CHAPTER THIRTEEN/CONTRACTS: CONSIDERATION
As you should now understand, not every promise is binding. Continuing the discussion of when
a promise is binding, this chapter focuses on consideration.
The first concept you should understand abou
CHAPTER FOUR/BUSINESS AND THE CONSTITUTION
Many people assume that a government acts from a vague position of strength and can enact any
regulation it deems necessary or desirable. This chapter emphasizes a different perspective from
Federal Government: A form of government where states
form a union and the sovereign power is divided between the
national government and the various states.
The Privileges and Immunities Clause: Article IV of the
U.S. Constitution provides tha
Business Law 1- BUSN 210
11 February 2016
1. a. There are four sources of American law. Describe each source.
There are primary and secondary sources of law. Secondary sources summarize primary sources
with books and a
Read chapters 4, 6 and 7. Each fully correct answer is worth 4 points.
1. What clause of the Constitution sets out to prevent states from establishing laws and
regulations that would interfere with trade and
Consulting with an Attorney: The first step to take when
contemplating a lawsuit, or when facing a lawsuit, is to
consult a qualified attorney.
Legal Fees: The anticipated expenses of investigating and
prosecuting or defending the
CHAPTER TWELVE: CONTRACTS/AGREEMENTS IN TRADITIONAL AND ECONTRACTS
This chapter explains the nature of the agreement, which forms the basis of a contract. Through
a discussion of offer and acceptance, the chapter helps you to begin to unders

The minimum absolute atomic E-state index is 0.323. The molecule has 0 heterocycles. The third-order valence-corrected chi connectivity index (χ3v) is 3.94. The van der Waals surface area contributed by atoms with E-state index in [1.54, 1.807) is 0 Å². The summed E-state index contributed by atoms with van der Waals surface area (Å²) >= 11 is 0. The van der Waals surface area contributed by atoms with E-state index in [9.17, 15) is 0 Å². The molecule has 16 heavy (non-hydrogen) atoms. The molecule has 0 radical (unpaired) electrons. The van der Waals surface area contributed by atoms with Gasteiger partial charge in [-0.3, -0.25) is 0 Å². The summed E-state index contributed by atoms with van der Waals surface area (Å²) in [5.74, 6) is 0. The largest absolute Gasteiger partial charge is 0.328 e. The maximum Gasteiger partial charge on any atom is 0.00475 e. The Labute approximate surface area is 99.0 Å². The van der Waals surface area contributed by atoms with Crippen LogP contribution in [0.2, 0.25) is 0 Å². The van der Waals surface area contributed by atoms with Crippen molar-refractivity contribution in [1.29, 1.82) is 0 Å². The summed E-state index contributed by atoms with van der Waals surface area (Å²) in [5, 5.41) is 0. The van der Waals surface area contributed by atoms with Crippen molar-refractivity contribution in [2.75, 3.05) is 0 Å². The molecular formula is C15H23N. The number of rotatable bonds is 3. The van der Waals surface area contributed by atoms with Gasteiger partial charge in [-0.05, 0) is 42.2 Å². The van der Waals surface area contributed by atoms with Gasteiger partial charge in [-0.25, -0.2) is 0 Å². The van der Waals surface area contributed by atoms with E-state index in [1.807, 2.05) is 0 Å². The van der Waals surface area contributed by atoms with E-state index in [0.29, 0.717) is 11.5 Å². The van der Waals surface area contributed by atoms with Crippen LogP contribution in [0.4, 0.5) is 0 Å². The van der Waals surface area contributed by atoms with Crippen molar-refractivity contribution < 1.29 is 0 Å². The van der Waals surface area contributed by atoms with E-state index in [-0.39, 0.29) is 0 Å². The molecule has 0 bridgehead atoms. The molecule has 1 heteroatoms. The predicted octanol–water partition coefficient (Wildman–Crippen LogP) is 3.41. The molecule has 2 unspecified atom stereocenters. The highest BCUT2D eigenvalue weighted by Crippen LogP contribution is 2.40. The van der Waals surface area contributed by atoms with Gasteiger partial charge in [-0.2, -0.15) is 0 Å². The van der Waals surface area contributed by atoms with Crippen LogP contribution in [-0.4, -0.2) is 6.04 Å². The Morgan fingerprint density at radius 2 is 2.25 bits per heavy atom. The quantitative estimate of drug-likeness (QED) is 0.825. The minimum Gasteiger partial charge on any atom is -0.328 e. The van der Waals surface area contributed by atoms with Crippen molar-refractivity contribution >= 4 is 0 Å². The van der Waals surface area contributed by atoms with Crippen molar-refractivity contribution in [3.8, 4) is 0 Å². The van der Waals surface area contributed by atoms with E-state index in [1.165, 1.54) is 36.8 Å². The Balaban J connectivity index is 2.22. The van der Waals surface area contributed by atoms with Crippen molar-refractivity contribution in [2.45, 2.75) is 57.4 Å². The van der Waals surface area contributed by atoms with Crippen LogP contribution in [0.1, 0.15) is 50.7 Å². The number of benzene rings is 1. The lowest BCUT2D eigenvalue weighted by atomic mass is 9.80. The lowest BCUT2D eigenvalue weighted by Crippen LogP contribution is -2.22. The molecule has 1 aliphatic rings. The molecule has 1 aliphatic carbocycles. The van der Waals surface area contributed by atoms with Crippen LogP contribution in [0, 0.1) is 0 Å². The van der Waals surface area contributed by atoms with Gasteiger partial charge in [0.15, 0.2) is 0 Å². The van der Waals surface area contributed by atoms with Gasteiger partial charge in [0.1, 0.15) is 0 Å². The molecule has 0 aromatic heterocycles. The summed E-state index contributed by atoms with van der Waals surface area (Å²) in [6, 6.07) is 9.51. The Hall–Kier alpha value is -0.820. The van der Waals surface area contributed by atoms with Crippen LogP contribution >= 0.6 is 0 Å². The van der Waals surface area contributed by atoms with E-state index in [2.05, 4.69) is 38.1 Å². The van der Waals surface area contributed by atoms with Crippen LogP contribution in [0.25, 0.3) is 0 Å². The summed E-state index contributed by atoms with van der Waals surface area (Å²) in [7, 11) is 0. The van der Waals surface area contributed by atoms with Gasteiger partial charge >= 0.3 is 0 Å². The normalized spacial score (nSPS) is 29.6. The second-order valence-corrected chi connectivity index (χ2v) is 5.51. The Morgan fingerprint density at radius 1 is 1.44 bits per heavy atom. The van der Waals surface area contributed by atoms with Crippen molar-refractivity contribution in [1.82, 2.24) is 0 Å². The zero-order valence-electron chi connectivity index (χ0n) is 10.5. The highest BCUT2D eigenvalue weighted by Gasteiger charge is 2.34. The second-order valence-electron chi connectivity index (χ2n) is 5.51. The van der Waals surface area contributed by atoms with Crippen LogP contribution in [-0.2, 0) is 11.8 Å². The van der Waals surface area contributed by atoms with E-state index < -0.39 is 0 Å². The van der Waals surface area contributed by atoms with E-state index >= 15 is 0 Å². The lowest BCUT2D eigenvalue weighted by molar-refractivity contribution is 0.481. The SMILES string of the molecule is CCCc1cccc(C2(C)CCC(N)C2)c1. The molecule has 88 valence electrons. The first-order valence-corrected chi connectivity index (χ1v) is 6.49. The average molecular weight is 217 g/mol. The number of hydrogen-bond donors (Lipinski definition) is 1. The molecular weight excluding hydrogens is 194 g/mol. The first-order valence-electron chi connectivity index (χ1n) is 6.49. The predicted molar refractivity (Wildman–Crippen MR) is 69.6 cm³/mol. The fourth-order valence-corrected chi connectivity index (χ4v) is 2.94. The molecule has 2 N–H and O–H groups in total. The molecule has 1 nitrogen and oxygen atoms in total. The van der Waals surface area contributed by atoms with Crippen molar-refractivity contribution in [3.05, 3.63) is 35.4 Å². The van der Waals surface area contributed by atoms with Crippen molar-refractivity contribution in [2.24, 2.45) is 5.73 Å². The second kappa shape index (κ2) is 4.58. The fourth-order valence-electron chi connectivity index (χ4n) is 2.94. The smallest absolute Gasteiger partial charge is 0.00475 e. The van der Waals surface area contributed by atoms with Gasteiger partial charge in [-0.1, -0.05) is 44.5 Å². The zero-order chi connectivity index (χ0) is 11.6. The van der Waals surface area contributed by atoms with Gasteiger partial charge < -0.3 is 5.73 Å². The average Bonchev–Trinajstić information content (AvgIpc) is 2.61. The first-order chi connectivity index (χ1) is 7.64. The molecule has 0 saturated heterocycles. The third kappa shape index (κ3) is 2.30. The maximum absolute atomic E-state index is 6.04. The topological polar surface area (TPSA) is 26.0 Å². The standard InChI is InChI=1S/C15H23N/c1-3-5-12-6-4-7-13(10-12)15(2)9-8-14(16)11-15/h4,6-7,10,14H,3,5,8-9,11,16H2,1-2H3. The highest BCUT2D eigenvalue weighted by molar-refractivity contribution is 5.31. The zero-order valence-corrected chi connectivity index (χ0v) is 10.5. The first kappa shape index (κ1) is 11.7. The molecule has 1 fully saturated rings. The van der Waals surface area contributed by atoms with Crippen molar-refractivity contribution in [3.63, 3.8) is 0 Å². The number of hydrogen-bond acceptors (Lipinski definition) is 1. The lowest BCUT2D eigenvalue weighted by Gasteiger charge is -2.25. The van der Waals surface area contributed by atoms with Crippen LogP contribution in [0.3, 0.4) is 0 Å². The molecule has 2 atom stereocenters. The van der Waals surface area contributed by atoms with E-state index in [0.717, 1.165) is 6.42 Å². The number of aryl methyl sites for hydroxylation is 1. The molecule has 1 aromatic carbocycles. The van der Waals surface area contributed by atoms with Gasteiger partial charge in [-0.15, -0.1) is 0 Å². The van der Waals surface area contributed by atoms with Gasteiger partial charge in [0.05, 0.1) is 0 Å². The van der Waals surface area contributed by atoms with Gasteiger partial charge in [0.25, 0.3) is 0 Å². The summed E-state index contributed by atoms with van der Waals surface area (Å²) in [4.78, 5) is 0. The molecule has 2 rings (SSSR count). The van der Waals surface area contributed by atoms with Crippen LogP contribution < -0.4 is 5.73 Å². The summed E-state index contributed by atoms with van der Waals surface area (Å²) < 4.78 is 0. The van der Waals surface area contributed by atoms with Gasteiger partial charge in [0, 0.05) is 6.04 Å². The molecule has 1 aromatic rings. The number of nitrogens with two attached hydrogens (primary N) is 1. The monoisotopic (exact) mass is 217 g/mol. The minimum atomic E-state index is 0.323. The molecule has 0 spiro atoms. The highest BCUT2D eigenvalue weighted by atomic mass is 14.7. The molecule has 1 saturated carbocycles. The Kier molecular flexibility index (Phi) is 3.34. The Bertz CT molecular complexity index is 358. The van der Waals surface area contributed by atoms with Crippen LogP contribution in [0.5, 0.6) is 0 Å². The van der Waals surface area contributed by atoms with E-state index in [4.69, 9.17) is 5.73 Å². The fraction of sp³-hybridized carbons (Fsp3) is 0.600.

Agreement: Mutual assent to a contracts essential terms,
voluntarily manifested through offer and acceptance.
Offer: An offerors promise or commitment to perform
or refrain from performing some specified act presently
or in the future.
1. There are four sources of American law. The four sources are (Executive)
Constitutional law, which is the body of law, which defines the relationship of different
entities within a state, namely, t
CHAPTER SEVEN/STRICT LIABILITY AND PRODUCT LIABILITY
If someone burned himself/herself on scalding hot coffee purchased at a fast food drive-through
window and wanted to sue, what legal theories could that person use? In this type of persona
CHAPTER ONE/LAW AND LEGAL REASONING
The first chapters in Unit 1 provide the background for the entire course. Chapter 1 sets the
stage. At this point, it is important to establish goals and objectives. In order to benefit from this
CHAPTER FOURTEEN/CONTRACTS: CAPACITY AND LEGALITY
Chapter 14 logically follows the material covered in Chapters 12 and 13, which concern determining when an agreement is reached and if an agreement is supported by legally sufficient
This chapter continues the opportunity begun in the previous chapter to make you aware of the
functioning of the judicial branch of our government. The previous chapter outlined the
theoretical framework of our
CHAPTER EIGHTEEN/PERFORMANCE AND DISCHARGE IN TRADITIONAL AND